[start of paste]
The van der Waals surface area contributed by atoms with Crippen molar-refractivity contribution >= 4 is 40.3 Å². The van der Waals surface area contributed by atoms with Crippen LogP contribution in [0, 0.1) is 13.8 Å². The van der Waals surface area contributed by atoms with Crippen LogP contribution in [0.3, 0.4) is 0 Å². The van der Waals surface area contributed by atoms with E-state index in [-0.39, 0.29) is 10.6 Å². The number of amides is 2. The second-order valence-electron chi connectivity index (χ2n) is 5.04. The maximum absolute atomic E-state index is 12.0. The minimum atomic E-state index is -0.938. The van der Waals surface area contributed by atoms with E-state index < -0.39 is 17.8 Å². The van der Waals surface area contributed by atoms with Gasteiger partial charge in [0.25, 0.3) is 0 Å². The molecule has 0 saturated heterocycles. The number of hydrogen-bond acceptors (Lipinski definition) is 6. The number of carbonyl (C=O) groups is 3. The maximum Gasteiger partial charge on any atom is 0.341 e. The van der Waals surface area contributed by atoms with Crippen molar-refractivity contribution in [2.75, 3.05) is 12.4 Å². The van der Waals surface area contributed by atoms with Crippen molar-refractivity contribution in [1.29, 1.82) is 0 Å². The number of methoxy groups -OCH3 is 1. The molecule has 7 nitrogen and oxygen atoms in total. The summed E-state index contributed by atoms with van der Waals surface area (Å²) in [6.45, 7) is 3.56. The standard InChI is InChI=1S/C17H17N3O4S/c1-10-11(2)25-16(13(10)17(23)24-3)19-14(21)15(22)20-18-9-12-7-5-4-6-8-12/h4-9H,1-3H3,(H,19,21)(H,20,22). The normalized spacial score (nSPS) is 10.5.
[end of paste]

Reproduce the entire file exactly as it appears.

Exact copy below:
The van der Waals surface area contributed by atoms with Crippen molar-refractivity contribution >= 4 is 40.3 Å². The van der Waals surface area contributed by atoms with Crippen LogP contribution in [0, 0.1) is 13.8 Å². The van der Waals surface area contributed by atoms with Crippen LogP contribution in [0.3, 0.4) is 0 Å². The van der Waals surface area contributed by atoms with E-state index in [-0.39, 0.29) is 10.6 Å². The number of amides is 2. The second-order valence-electron chi connectivity index (χ2n) is 5.04. The maximum absolute atomic E-state index is 12.0. The minimum atomic E-state index is -0.938. The van der Waals surface area contributed by atoms with E-state index < -0.39 is 17.8 Å². The van der Waals surface area contributed by atoms with Gasteiger partial charge in [0.25, 0.3) is 0 Å². The molecule has 0 saturated heterocycles. The number of hydrogen-bond acceptors (Lipinski definition) is 6. The number of carbonyl (C=O) groups is 3. The maximum Gasteiger partial charge on any atom is 0.341 e. The van der Waals surface area contributed by atoms with Crippen molar-refractivity contribution in [2.75, 3.05) is 12.4 Å². The van der Waals surface area contributed by atoms with Crippen molar-refractivity contribution in [1.29, 1.82) is 0 Å². The number of methoxy groups -OCH3 is 1. The molecule has 7 nitrogen and oxygen atoms in total. The summed E-state index contributed by atoms with van der Waals surface area (Å²) in [6.45, 7) is 3.56. The standard InChI is InChI=1S/C17H17N3O4S/c1-10-11(2)25-16(13(10)17(23)24-3)19-14(21)15(22)20-18-9-12-7-5-4-6-8-12/h4-9H,1-3H3,(H,19,21)(H,20,22). The normalized spacial score (nSPS) is 10.5.